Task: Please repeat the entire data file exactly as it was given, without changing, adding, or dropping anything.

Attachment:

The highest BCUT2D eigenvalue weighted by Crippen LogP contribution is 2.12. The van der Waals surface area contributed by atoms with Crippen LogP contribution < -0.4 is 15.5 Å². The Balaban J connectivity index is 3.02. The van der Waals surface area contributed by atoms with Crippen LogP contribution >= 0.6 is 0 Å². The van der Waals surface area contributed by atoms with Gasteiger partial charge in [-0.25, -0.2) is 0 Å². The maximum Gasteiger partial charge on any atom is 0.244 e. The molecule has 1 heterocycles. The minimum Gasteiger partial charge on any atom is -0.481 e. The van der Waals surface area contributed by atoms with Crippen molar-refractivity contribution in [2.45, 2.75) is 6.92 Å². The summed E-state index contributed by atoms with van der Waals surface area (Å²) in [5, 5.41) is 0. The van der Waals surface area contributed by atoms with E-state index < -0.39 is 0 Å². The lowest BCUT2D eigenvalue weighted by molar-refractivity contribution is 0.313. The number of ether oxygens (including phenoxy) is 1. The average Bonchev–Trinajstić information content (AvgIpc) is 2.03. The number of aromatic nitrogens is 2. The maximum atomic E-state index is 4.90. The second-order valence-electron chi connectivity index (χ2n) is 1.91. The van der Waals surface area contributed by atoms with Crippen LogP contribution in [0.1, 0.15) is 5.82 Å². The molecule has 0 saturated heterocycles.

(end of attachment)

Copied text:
The highest BCUT2D eigenvalue weighted by Crippen LogP contribution is 2.12. The van der Waals surface area contributed by atoms with Crippen LogP contribution < -0.4 is 15.5 Å². The Balaban J connectivity index is 3.02. The van der Waals surface area contributed by atoms with Crippen LogP contribution >= 0.6 is 0 Å². The van der Waals surface area contributed by atoms with Gasteiger partial charge in [-0.25, -0.2) is 0 Å². The maximum Gasteiger partial charge on any atom is 0.244 e. The molecule has 1 heterocycles. The minimum Gasteiger partial charge on any atom is -0.481 e. The van der Waals surface area contributed by atoms with Crippen molar-refractivity contribution in [2.45, 2.75) is 6.92 Å². The summed E-state index contributed by atoms with van der Waals surface area (Å²) in [5, 5.41) is 0. The van der Waals surface area contributed by atoms with E-state index < -0.39 is 0 Å². The lowest BCUT2D eigenvalue weighted by molar-refractivity contribution is 0.313. The number of ether oxygens (including phenoxy) is 1. The average Bonchev–Trinajstić information content (AvgIpc) is 2.03. The number of aromatic nitrogens is 2. The maximum atomic E-state index is 4.90. The second-order valence-electron chi connectivity index (χ2n) is 1.91. The van der Waals surface area contributed by atoms with Crippen LogP contribution in [0.1, 0.15) is 5.82 Å². The molecule has 0 saturated heterocycles.